Drink plenty of water. It helps to eliminate toxins, regulate your body temperature, and improve your concentration… Drinking water, it seems like the magic solution for all ailments.
Also when you give presentations, there is something that has only positive effects. Any idea what that could be?
The answer: asking questions. Especially rhetorical questions. Those are questions the audience does not need to answer. Such as ‘Any idea what that could be?’ That is a rhetorical question.
So, what ailments do rhetorical questions help to relieve? And how can you use them in your presentation? Give me five minutes, and I will explain.
Palpitations caused by stress
How do you generally feel during the first few moments of your presentation? Chances are, your breathing quickens, your heart starts beating faster, and you even gasp for air.
The solution? Start your presentation with a rhetorical question. Such as: ‘Do you know the saying: One bad apple spoils the barrel?’
Why is it a good idea to start with a rhetorical question? Because it will give you a few seconds of quiet after the question is asked, allowing your audience to think. Use those few seconds to catch your breath. And you will immediately notice your stress levels drop.
There is nothing more sleep-inducing than a speaker using the same tone of voice throughout his presentation. So how can you change things up? By asking rhetorical questions. Such as: ‘But how did we come up with that idea?’
By asking a question, you automatically alter the tone and encourage the audience to continue listening.
You may know your content inside out, but to your audience this is all new information. That means they need time to understand your message. If you race through your presentation, little will stick at the end.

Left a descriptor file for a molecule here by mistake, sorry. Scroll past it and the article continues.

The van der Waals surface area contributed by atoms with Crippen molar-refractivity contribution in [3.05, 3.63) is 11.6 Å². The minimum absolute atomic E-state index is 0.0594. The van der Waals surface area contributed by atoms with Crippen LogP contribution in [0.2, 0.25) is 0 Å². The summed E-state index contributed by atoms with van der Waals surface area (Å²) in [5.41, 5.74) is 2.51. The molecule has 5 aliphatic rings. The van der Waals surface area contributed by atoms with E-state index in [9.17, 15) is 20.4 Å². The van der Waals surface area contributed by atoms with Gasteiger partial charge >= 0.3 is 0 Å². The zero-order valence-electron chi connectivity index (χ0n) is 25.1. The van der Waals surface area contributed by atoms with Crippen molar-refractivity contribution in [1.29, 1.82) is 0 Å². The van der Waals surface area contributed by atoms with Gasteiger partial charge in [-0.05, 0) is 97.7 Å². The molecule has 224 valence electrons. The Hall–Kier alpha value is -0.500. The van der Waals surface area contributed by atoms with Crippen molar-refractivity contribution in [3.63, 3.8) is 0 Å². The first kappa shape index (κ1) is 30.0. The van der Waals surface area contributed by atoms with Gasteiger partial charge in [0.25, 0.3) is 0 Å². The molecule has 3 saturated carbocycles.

Rhetorical questions help you pause for a moment before taking the audience to the next step. Ask, for example, ‘How come there is no solution yet?’
At times it may seem as if the speaker is just talking to himself. All you hear is: ‘I am …’, ‘My job is …’, ‘In this project of mine…’ Such a monologue creates distance.
What happens if, right from the start, you ask a rhetorical question, such as ‘What would you do if you were told you only had 24 hours to live?’ In this way you encourage the audience to reflect and make them feel you are communicating with them. They are also more likely to ask you questions afterwards.
And now it is up to you
Take a look at your own presentation. It is always possible to ask a rhetorical question at the start. Then check for any transitions in your story, for example where you explain how you would solve a particular problem. At such a transition, it pays to ask a rhetorical question.
It may take some practice, initially, to ask questions regularly. But soon enough you will get the hang of it and do this automatically.
Asking questions is like drinking water: it relieves all ailments, but do it in moderation. By the way, did you know that regularly taking a sip of water during your presentation will keep your vocal cords in top shape?